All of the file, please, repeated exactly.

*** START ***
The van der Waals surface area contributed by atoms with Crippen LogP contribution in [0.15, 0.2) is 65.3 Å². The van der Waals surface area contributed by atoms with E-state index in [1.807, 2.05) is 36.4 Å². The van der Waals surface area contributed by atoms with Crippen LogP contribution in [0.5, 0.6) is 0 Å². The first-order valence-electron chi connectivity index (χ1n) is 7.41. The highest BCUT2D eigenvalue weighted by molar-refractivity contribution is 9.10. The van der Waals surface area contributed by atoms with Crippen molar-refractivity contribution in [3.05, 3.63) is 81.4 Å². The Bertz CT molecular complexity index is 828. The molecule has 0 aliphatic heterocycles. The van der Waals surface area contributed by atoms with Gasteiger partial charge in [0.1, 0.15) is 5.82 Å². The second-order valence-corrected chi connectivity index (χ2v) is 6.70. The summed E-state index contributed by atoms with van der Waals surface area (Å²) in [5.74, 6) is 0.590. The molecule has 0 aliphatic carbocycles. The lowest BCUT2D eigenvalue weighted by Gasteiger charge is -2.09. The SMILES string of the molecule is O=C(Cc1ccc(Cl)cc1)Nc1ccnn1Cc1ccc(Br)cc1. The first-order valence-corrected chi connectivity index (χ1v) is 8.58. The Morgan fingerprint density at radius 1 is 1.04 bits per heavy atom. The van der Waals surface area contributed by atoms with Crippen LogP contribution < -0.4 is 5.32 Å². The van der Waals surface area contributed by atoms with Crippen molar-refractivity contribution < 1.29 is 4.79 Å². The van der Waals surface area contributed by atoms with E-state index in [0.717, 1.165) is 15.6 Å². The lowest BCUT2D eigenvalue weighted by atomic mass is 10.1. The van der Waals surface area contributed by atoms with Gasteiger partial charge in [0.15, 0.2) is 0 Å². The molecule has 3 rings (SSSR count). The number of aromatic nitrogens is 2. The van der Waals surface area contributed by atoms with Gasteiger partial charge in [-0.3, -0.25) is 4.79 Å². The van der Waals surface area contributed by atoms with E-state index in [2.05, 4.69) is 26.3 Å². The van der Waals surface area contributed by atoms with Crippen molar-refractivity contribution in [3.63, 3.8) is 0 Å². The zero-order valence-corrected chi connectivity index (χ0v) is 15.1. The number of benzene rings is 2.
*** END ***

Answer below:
The van der Waals surface area contributed by atoms with Crippen LogP contribution in [0.15, 0.2) is 65.3 Å². The van der Waals surface area contributed by atoms with E-state index in [1.807, 2.05) is 36.4 Å². The van der Waals surface area contributed by atoms with Crippen LogP contribution in [0.5, 0.6) is 0 Å². The first-order valence-electron chi connectivity index (χ1n) is 7.41. The highest BCUT2D eigenvalue weighted by molar-refractivity contribution is 9.10. The van der Waals surface area contributed by atoms with Crippen molar-refractivity contribution in [3.05, 3.63) is 81.4 Å². The Bertz CT molecular complexity index is 828. The molecule has 0 aliphatic heterocycles. The van der Waals surface area contributed by atoms with Gasteiger partial charge in [0.1, 0.15) is 5.82 Å². The second-order valence-corrected chi connectivity index (χ2v) is 6.70. The summed E-state index contributed by atoms with van der Waals surface area (Å²) in [5.74, 6) is 0.590. The molecule has 0 aliphatic carbocycles. The lowest BCUT2D eigenvalue weighted by Gasteiger charge is -2.09. The SMILES string of the molecule is O=C(Cc1ccc(Cl)cc1)Nc1ccnn1Cc1ccc(Br)cc1. The first-order valence-corrected chi connectivity index (χ1v) is 8.58. The Morgan fingerprint density at radius 1 is 1.04 bits per heavy atom. The van der Waals surface area contributed by atoms with Crippen LogP contribution < -0.4 is 5.32 Å². The van der Waals surface area contributed by atoms with Crippen molar-refractivity contribution < 1.29 is 4.79 Å². The van der Waals surface area contributed by atoms with E-state index in [0.717, 1.165) is 15.6 Å². The lowest BCUT2D eigenvalue weighted by atomic mass is 10.1. The van der Waals surface area contributed by atoms with Gasteiger partial charge in [0.15, 0.2) is 0 Å². The molecule has 3 rings (SSSR count). The number of aromatic nitrogens is 2. The van der Waals surface area contributed by atoms with Gasteiger partial charge in [-0.3, -0.25) is 4.79 Å². The van der Waals surface area contributed by atoms with E-state index in [2.05, 4.69) is 26.3 Å². The van der Waals surface area contributed by atoms with Crippen molar-refractivity contribution in [3.63, 3.8) is 0 Å². The zero-order valence-corrected chi connectivity index (χ0v) is 15.1. The number of benzene rings is 2.